Protect delicate and sensitive skin with products specially formulated for little ones
Ashes 2015: Nice guy Steven Finn is making up for lost time – and quickly

Nice guy Finn is making up for lost time – and quickly

He was man-of-the-match in the third Test following his recall to the England side
Ashes 2015: Remember Ashton Agar? The No 11 that nearly toppled England

Remember Ashton Agar?

The No 11 that nearly toppled England
Turkey-Kurdish conflict: Obama's deal with Ankara is a betrayal of Syrian Kurds and may not even weaken Isis

US betrayal of old ally brings limited reward

Since the accord, the Turks have only waged war on Kurds while no US bomber has used Incirlik airbase, says Patrick Cockburn
VIPs gather for opening of second Suez Canal - but doubts linger over security

'A gift from Egypt to the rest of the world'

VIPs gather for opening of second Suez Canal - but is it really needed?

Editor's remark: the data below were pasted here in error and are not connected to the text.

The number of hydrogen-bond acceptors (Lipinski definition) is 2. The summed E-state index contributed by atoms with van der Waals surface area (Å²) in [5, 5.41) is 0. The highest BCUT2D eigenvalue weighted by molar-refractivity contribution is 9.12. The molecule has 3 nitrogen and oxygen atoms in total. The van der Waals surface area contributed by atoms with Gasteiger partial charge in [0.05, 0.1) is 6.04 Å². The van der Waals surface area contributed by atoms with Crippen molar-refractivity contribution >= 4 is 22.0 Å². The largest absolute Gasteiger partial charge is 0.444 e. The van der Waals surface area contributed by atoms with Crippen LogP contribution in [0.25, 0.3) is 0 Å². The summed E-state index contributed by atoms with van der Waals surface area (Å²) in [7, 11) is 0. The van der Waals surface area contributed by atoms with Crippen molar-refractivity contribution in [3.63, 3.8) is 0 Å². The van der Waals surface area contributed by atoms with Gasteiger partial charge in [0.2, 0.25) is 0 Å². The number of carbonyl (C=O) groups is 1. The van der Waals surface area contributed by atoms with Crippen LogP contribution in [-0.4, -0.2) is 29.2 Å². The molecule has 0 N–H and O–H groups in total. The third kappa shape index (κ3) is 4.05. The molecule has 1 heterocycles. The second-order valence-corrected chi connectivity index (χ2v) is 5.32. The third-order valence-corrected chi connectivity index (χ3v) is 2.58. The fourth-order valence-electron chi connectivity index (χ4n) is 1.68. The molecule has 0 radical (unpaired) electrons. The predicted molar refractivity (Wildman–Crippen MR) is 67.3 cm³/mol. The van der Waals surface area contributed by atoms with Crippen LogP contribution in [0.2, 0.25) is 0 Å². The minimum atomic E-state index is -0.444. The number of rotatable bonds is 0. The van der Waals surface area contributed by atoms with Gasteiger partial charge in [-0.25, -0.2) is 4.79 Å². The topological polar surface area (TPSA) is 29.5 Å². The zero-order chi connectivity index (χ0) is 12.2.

Jeremy Corbyn dresses abysmally. That's a great thing because it's genuine

Jeremy Corbyn dresses abysmally. That's a great thing because it's genuine

Fashion editor, Alexander Fury, applauds a man who clearly has more important things on his mind
The male menopause and intimations of mortality

Aches, pains and an inkling of mortality

So the male menopause is real, they say, but what would the Victorians, 'old' at 30, think of that, asks DJ Taylor
Man Booker Prize 2015: Anna Smaill - How can I possibly be on the list with these writers I have idolised?

'How can I possibly be on the list with these writers I have idolised?'

Man Booker Prize nominee Anna Smaill on the rise of Kiwi lit
Bettany Hughes interview: The historian on how Socrates would have solved Greece's problems

Bettany Hughes interview

The historian on how Socrates would have solved Greece's problems
Art of the state: Pyongyang propaganda posters to be exhibited in China

Art of the state

Pyongyang propaganda posters to be exhibited in China
Mildreds and Vanilla Black have given vegetarian food a makeover in new cookbooks

Vegetarian food gets a makeover

Long-time vegetarian Holly Williams tries to recreate some of the inventive recipes in Mildreds and Vanilla Black's new cookbooks